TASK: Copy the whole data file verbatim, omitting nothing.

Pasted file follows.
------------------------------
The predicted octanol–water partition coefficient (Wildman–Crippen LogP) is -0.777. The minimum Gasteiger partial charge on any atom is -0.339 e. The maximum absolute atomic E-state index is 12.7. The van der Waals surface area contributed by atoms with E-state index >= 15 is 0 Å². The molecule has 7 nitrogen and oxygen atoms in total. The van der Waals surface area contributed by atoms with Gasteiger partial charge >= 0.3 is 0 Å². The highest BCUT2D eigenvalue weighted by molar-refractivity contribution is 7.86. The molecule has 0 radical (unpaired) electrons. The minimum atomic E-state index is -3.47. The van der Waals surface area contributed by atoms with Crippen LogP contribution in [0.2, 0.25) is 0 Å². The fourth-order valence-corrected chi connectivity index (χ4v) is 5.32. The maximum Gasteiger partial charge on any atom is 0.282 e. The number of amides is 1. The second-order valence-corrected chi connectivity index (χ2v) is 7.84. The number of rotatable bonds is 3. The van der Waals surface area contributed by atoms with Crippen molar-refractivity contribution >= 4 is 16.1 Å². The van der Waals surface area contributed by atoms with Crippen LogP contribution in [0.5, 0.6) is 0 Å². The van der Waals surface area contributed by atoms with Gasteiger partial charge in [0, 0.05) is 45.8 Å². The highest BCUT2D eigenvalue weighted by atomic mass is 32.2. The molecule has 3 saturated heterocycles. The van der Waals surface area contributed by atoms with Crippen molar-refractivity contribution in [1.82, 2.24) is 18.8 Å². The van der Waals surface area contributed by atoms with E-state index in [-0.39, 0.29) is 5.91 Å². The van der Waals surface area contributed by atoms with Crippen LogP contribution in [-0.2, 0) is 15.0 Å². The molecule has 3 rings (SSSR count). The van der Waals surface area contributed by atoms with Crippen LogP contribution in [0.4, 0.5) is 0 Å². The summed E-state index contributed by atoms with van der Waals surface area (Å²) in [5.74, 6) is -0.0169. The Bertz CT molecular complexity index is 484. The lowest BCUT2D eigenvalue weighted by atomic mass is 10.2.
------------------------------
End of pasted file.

The predicted octanol–water partition coefficient (Wildman–Crippen LogP) is -0.777. The minimum Gasteiger partial charge on any atom is -0.339 e. The maximum absolute atomic E-state index is 12.7. The van der Waals surface area contributed by atoms with E-state index >= 15 is 0 Å². The molecule has 7 nitrogen and oxygen atoms in total. The van der Waals surface area contributed by atoms with Gasteiger partial charge >= 0.3 is 0 Å². The highest BCUT2D eigenvalue weighted by molar-refractivity contribution is 7.86. The molecule has 0 radical (unpaired) electrons. The minimum atomic E-state index is -3.47. The van der Waals surface area contributed by atoms with Crippen LogP contribution in [0.2, 0.25) is 0 Å². The fourth-order valence-corrected chi connectivity index (χ4v) is 5.32. The maximum Gasteiger partial charge on any atom is 0.282 e. The number of amides is 1. The second-order valence-corrected chi connectivity index (χ2v) is 7.84. The number of rotatable bonds is 3. The van der Waals surface area contributed by atoms with Crippen molar-refractivity contribution >= 4 is 16.1 Å². The van der Waals surface area contributed by atoms with Crippen LogP contribution in [0.5, 0.6) is 0 Å². The van der Waals surface area contributed by atoms with Gasteiger partial charge in [0, 0.05) is 45.8 Å². The highest BCUT2D eigenvalue weighted by atomic mass is 32.2. The molecule has 3 saturated heterocycles. The van der Waals surface area contributed by atoms with Crippen molar-refractivity contribution in [1.82, 2.24) is 18.8 Å². The van der Waals surface area contributed by atoms with E-state index in [-0.39, 0.29) is 5.91 Å². The van der Waals surface area contributed by atoms with Crippen LogP contribution in [-0.2, 0) is 15.0 Å². The molecule has 3 rings (SSSR count). The van der Waals surface area contributed by atoms with Crippen LogP contribution in [0.4, 0.5) is 0 Å². The summed E-state index contributed by atoms with van der Waals surface area (Å²) in [5.74, 6) is -0.0169. The Bertz CT molecular complexity index is 484. The lowest BCUT2D eigenvalue weighted by atomic mass is 10.2.